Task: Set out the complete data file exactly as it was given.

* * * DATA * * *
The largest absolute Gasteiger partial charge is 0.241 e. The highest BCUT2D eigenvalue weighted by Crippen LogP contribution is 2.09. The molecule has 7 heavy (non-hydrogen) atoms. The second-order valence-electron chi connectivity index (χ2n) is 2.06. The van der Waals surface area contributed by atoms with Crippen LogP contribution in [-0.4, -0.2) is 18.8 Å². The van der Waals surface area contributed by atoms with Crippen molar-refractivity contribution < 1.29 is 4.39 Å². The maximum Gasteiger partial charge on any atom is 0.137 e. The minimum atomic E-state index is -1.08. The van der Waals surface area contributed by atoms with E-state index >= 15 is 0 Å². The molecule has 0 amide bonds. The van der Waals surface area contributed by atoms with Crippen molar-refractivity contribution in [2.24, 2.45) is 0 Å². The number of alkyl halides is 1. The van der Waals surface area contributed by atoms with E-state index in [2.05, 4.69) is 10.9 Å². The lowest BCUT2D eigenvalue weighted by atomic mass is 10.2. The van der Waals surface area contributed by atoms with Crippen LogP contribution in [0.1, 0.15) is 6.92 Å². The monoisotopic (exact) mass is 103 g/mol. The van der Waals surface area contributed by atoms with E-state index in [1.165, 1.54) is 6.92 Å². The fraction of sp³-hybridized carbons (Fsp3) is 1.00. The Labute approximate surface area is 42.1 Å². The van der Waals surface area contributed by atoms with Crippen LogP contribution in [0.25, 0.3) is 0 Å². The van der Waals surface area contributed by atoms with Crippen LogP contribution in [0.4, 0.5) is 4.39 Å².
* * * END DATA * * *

The largest absolute Gasteiger partial charge is 0.241 e. The highest BCUT2D eigenvalue weighted by Crippen LogP contribution is 2.09. The molecule has 7 heavy (non-hydrogen) atoms. The second-order valence-electron chi connectivity index (χ2n) is 2.06. The van der Waals surface area contributed by atoms with Crippen LogP contribution in [-0.4, -0.2) is 18.8 Å². The van der Waals surface area contributed by atoms with Crippen molar-refractivity contribution < 1.29 is 4.39 Å². The maximum Gasteiger partial charge on any atom is 0.137 e. The minimum atomic E-state index is -1.08. The van der Waals surface area contributed by atoms with E-state index >= 15 is 0 Å². The molecule has 0 amide bonds. The van der Waals surface area contributed by atoms with Crippen molar-refractivity contribution in [2.24, 2.45) is 0 Å². The number of alkyl halides is 1. The van der Waals surface area contributed by atoms with E-state index in [2.05, 4.69) is 10.9 Å². The lowest BCUT2D eigenvalue weighted by atomic mass is 10.2. The van der Waals surface area contributed by atoms with Crippen LogP contribution in [0.1, 0.15) is 6.92 Å². The monoisotopic (exact) mass is 103 g/mol. The van der Waals surface area contributed by atoms with E-state index in [1.165, 1.54) is 6.92 Å². The fraction of sp³-hybridized carbons (Fsp3) is 1.00. The Labute approximate surface area is 42.1 Å². The van der Waals surface area contributed by atoms with Crippen LogP contribution in [0.25, 0.3) is 0 Å². The van der Waals surface area contributed by atoms with Crippen LogP contribution in [0.4, 0.5) is 4.39 Å².